Chip market grew 7.9 percent in 2014, says Gartner
After going through the first three quarters when some prognosticators said this was a possibility, Gartner’s preliminary results for semiconductor worldwide revenue of $339.8 billion in 2014 translated into just 7.9 percent growth from 2013 revenue of $315 billion. However this was an increase from the estimate given by Gartner in July 2014 (see Gartner raises 2014 chip market growth forecast).
The top 25 vendors combined revenue did show double-digit percentage growth for the year at 11.7 percent and they were responsible for 72.1 percent of the total market revenue up from 69.7 percent in 2013. So clearly the underperformance came with some of the second tier and smaller chip companies, some of which disappeared in mergers and acquisitions during 2013 and 2014. Gartner reckons that, after adjusting for M&A activity, the top 25 vendors grew at 10.0 percent, while the rest of the market saw growth of 2.6 percent.
A trend towards consolidation may have taken a bit of gloss off the growth but in one market where that consolidation has already taken place – memory – increasing average selling prices were able to create boom conditions. The memory vendors Samsung, Micron Technology and SK Hynix achieved the highest year-on-year percentage growth.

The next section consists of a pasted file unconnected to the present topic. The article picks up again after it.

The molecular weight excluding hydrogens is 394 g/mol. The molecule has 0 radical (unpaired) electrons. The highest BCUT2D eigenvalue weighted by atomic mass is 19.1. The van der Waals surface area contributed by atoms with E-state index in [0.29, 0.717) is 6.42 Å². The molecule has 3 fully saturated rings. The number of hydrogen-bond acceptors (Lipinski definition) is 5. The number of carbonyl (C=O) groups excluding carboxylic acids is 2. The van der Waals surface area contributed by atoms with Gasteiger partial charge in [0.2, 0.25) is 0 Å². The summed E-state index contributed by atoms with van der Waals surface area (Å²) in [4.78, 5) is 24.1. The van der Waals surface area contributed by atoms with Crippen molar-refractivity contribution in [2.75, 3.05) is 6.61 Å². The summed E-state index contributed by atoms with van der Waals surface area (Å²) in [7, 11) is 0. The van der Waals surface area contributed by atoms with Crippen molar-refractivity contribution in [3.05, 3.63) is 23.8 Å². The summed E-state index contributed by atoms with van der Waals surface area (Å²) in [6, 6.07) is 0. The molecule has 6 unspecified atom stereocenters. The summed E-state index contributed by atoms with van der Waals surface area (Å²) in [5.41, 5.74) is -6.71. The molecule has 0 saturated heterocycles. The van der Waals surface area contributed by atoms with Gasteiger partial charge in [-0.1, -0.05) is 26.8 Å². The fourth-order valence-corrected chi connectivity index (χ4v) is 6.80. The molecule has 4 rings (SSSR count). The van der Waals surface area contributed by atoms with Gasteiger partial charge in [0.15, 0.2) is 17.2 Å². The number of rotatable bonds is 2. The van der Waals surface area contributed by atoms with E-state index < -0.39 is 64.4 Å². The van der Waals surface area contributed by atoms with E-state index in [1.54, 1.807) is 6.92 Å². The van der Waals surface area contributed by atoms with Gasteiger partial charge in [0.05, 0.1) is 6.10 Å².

And the PC market – which had stalled in 2012 and 2013 casting a pall over the chip market – made a return to growth in 2014.
Top 10 semiconductor vendors by revenue, worldwide, 2014 (millions of dollars). Source: Gartner.
As a result Intel also returned to growth after two years of decline. Gartner reckons Intel increased sales by 4.6 percent. Intel has maintained the No. 1 market share position for the 23rd consecutive year, capturing 15.0 percent of the 2014 semiconductor market, down slightly from its peak of 16.5 percent in 2011. But Qualcomm, leading supplier of application processors for mobile equipment, grew faster at 11.5 percent.
Next: Europe’s only representative
Europe’s only representative in the top ten, STMicroelectronics saw its sales fall by 8.8 percent as it struggled with its exit from mobile chips and saw increased competition in MEMS and sensors. And the only company to fare worse was Japan’s Renesas which was lucky to stay in the top ten after a fall of 9.1 percent.
"In contrast to 2013, which saw revenue decline in key device categories, including ASIC, discretes and microcomponents, all device categories saw positive growth in 2014, but none could match the growth of the memory market, which grew 16.9 percent in 2014. Excluding memory revenue, growth for the remainder of the market reached 5.4 percent, but this is much better than 2013 growth of 0.8 percent for nonmemory revenue," said Andrew Norwood, research vice president at Gartner.
In 1974 about 80 percent of SK Hynix revenue is from DRAM sales. At Micron, DRAM accounted for just under 70 percent of Micron’s revenue, and NAND flash accounted for slightly under 30 percent.
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